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Embrace The Suck ….

May 1, 2013

“Embrace the Suck…” is a quote from Chris ‘MACCA’ McCormack in describing the mental toughness required while pursuing endurance events when things get tough. Chris goes further and says – “Okay, here it is. This is why we’re doing the sport. Everyone is going to feel this uncomfortable, quite normal. The world is not going to end. This is going to stop when the race stops. I can either decide to have the pain stop now, by walking, or push on and have a great day.”

This week’s Parsha is a double Parsha (Behar – Bechukotai). Below is a summary from

In this week’s Parshah, Behar, we learn about some very important mitzvot that apply in the land of Israel.

First is shemittah. The same way the seventh day of the week is Shabbat, every seventh year is a Shabbat for the land when the land gets to “rest.” This means that for six years, farmers may work on the land, sowing seeds so things should grow, pruning to help the plants grow better, and harvesting the fruit and vegetables so they can sell it and make money. But in the seventh year, the year of shemittah, the land must be allowed to rest, and there can be no planting or harvesting. Instead, anything that grows becomes free for anybody who wants to just pick and enjoy.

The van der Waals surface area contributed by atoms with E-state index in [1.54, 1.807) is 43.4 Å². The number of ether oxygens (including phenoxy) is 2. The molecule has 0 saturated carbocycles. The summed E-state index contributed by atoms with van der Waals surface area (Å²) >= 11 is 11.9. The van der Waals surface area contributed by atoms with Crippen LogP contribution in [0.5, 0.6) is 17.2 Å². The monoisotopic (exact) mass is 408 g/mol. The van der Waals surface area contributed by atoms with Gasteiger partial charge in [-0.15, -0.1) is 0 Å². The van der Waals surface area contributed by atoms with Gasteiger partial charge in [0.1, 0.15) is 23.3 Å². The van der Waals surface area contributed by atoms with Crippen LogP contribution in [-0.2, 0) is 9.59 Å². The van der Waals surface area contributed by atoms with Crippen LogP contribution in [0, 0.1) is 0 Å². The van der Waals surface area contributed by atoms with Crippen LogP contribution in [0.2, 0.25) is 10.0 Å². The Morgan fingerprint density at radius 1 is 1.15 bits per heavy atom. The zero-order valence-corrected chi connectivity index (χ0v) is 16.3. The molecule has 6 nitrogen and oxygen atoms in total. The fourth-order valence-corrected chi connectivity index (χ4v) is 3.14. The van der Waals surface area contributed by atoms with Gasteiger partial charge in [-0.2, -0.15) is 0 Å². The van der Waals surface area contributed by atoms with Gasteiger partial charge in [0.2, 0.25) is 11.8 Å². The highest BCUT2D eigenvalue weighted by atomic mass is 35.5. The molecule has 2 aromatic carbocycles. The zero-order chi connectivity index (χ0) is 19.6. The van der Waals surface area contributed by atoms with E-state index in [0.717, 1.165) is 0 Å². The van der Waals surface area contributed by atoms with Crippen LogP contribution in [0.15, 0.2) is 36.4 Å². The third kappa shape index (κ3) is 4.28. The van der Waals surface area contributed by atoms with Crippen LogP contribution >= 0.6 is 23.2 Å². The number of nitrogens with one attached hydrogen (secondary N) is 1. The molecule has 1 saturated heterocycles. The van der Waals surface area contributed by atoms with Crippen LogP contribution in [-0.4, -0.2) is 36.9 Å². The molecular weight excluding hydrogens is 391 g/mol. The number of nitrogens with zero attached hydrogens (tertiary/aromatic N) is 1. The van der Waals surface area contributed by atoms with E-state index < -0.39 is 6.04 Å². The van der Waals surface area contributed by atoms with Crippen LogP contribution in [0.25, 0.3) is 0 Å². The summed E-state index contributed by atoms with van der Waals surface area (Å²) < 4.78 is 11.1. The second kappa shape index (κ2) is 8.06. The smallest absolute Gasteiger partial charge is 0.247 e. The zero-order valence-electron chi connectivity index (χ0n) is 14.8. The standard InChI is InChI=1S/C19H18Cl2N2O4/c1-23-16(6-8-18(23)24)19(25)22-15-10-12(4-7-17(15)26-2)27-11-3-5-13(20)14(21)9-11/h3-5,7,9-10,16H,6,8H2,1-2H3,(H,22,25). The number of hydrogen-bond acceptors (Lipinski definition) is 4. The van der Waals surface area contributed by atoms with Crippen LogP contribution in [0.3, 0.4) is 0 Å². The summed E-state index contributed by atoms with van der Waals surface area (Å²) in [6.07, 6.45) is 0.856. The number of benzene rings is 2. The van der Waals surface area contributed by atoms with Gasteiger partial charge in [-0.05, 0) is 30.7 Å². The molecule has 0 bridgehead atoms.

After seven cycles of shemittah, the fiftieth year (7 x 7 = 49, it’s the year following the 49th, so it’s the 50th), is called yovel or the jubilee. It is also a year of rest for the land, but in addition to that, all servants go free, and all property returns to its original owner. That means that whenever somebody buys a plot of land he knows he will only keep it until the year of yovel when the land will go back to the original owner.

Then the Torah tells us that we shouldn’t worry that we won’t have enough to eat during shemittah and the following year because we can’t plant and harvest. Because G-d promises that the year before shemittah–the sixth year–will produce enough food for three whole years–the sixth year, the year of shemittah, and the following year, when things won’t grow because there was no planting during shemittah.